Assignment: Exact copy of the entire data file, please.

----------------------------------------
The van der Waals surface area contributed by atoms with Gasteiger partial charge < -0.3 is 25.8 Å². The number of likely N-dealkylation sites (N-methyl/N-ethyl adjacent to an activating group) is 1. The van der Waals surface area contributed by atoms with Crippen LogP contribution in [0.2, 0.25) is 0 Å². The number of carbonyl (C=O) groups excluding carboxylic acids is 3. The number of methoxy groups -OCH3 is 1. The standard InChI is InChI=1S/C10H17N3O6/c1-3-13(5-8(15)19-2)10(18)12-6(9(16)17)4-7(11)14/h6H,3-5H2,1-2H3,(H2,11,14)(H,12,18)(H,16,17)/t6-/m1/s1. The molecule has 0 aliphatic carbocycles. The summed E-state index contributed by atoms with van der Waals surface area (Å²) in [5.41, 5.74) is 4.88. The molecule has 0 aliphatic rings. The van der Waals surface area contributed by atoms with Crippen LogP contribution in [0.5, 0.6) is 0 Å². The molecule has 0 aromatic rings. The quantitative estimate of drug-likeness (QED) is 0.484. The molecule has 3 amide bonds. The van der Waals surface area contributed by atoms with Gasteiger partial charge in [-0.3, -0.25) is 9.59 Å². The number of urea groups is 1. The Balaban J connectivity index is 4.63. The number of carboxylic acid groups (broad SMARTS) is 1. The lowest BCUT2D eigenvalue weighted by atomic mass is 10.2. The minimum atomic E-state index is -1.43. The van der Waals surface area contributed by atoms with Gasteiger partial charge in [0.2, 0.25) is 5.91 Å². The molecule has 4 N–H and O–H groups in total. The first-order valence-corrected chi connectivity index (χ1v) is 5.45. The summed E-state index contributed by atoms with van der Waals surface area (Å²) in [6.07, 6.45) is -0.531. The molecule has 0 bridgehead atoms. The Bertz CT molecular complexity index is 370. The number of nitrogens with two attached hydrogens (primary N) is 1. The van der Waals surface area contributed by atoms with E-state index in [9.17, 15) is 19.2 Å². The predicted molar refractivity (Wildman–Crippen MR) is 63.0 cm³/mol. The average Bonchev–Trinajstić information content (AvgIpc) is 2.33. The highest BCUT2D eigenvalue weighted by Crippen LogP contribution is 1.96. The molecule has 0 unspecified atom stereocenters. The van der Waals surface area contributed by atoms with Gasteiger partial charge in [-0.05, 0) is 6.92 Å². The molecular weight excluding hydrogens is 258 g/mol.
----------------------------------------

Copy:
The van der Waals surface area contributed by atoms with Gasteiger partial charge < -0.3 is 25.8 Å². The number of likely N-dealkylation sites (N-methyl/N-ethyl adjacent to an activating group) is 1. The van der Waals surface area contributed by atoms with Crippen LogP contribution in [0.2, 0.25) is 0 Å². The number of carbonyl (C=O) groups excluding carboxylic acids is 3. The number of methoxy groups -OCH3 is 1. The standard InChI is InChI=1S/C10H17N3O6/c1-3-13(5-8(15)19-2)10(18)12-6(9(16)17)4-7(11)14/h6H,3-5H2,1-2H3,(H2,11,14)(H,12,18)(H,16,17)/t6-/m1/s1. The molecule has 0 aliphatic carbocycles. The summed E-state index contributed by atoms with van der Waals surface area (Å²) in [5.41, 5.74) is 4.88. The molecule has 0 aliphatic rings. The van der Waals surface area contributed by atoms with Crippen LogP contribution in [0.5, 0.6) is 0 Å². The molecule has 0 aromatic rings. The quantitative estimate of drug-likeness (QED) is 0.484. The molecule has 3 amide bonds. The van der Waals surface area contributed by atoms with Gasteiger partial charge in [-0.3, -0.25) is 9.59 Å². The number of urea groups is 1. The Balaban J connectivity index is 4.63. The number of carboxylic acid groups (broad SMARTS) is 1. The lowest BCUT2D eigenvalue weighted by atomic mass is 10.2. The minimum atomic E-state index is -1.43. The van der Waals surface area contributed by atoms with Gasteiger partial charge in [0.2, 0.25) is 5.91 Å². The molecule has 4 N–H and O–H groups in total. The first-order valence-corrected chi connectivity index (χ1v) is 5.45. The summed E-state index contributed by atoms with van der Waals surface area (Å²) in [6.07, 6.45) is -0.531. The molecule has 0 bridgehead atoms. The Bertz CT molecular complexity index is 370. The number of nitrogens with two attached hydrogens (primary N) is 1. The van der Waals surface area contributed by atoms with E-state index in [9.17, 15) is 19.2 Å². The predicted molar refractivity (Wildman–Crippen MR) is 63.0 cm³/mol. The average Bonchev–Trinajstić information content (AvgIpc) is 2.33. The highest BCUT2D eigenvalue weighted by Crippen LogP contribution is 1.96. The molecule has 0 unspecified atom stereocenters. The van der Waals surface area contributed by atoms with Gasteiger partial charge in [-0.05, 0) is 6.92 Å². The molecular weight excluding hydrogens is 258 g/mol.